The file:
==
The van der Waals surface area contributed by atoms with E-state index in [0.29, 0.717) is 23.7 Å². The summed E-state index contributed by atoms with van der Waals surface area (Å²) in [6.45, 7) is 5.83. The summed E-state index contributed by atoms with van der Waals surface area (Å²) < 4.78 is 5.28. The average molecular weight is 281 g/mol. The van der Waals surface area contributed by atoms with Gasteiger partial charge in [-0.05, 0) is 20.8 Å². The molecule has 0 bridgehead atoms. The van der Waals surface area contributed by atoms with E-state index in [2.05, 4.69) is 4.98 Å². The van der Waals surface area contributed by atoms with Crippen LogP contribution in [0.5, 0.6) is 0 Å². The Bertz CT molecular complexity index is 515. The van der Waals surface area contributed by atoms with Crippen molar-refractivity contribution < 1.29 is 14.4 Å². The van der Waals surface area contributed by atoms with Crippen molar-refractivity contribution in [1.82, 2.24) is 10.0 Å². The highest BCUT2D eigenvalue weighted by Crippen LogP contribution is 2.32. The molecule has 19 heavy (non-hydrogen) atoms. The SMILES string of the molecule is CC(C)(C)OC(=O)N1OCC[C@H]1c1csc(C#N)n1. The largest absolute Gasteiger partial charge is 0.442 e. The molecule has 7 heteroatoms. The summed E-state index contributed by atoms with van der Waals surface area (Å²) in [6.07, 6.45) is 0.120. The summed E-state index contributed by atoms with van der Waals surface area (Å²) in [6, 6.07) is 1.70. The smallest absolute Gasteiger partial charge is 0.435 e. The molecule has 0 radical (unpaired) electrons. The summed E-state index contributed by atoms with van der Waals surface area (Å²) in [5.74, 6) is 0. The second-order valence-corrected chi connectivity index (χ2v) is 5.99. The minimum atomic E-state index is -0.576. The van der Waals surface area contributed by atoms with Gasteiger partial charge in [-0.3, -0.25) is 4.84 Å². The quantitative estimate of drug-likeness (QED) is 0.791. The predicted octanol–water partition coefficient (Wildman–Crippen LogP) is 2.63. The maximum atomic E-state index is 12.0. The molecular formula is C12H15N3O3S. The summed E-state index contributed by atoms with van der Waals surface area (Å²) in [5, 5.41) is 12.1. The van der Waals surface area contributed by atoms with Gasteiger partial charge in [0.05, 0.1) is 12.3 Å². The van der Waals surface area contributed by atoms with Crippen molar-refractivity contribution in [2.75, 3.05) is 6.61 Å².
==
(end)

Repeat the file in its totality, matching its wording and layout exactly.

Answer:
The van der Waals surface area contributed by atoms with E-state index in [0.29, 0.717) is 23.7 Å². The summed E-state index contributed by atoms with van der Waals surface area (Å²) in [6.45, 7) is 5.83. The summed E-state index contributed by atoms with van der Waals surface area (Å²) < 4.78 is 5.28. The average molecular weight is 281 g/mol. The van der Waals surface area contributed by atoms with Gasteiger partial charge in [-0.05, 0) is 20.8 Å². The molecule has 0 bridgehead atoms. The van der Waals surface area contributed by atoms with E-state index in [2.05, 4.69) is 4.98 Å². The van der Waals surface area contributed by atoms with Crippen LogP contribution in [0.5, 0.6) is 0 Å². The Bertz CT molecular complexity index is 515. The van der Waals surface area contributed by atoms with Crippen molar-refractivity contribution < 1.29 is 14.4 Å². The van der Waals surface area contributed by atoms with Crippen molar-refractivity contribution in [1.82, 2.24) is 10.0 Å². The highest BCUT2D eigenvalue weighted by Crippen LogP contribution is 2.32. The molecule has 19 heavy (non-hydrogen) atoms. The SMILES string of the molecule is CC(C)(C)OC(=O)N1OCC[C@H]1c1csc(C#N)n1. The largest absolute Gasteiger partial charge is 0.442 e. The molecule has 7 heteroatoms. The summed E-state index contributed by atoms with van der Waals surface area (Å²) in [6.07, 6.45) is 0.120. The summed E-state index contributed by atoms with van der Waals surface area (Å²) in [6, 6.07) is 1.70. The smallest absolute Gasteiger partial charge is 0.435 e. The molecule has 0 radical (unpaired) electrons. The summed E-state index contributed by atoms with van der Waals surface area (Å²) in [5.74, 6) is 0. The second-order valence-corrected chi connectivity index (χ2v) is 5.99. The minimum atomic E-state index is -0.576. The van der Waals surface area contributed by atoms with Gasteiger partial charge in [-0.3, -0.25) is 4.84 Å². The quantitative estimate of drug-likeness (QED) is 0.791. The predicted octanol–water partition coefficient (Wildman–Crippen LogP) is 2.63. The maximum atomic E-state index is 12.0. The molecular formula is C12H15N3O3S. The summed E-state index contributed by atoms with van der Waals surface area (Å²) in [5, 5.41) is 12.1. The van der Waals surface area contributed by atoms with Gasteiger partial charge in [0.05, 0.1) is 12.3 Å². The van der Waals surface area contributed by atoms with Crippen molar-refractivity contribution in [2.75, 3.05) is 6.61 Å².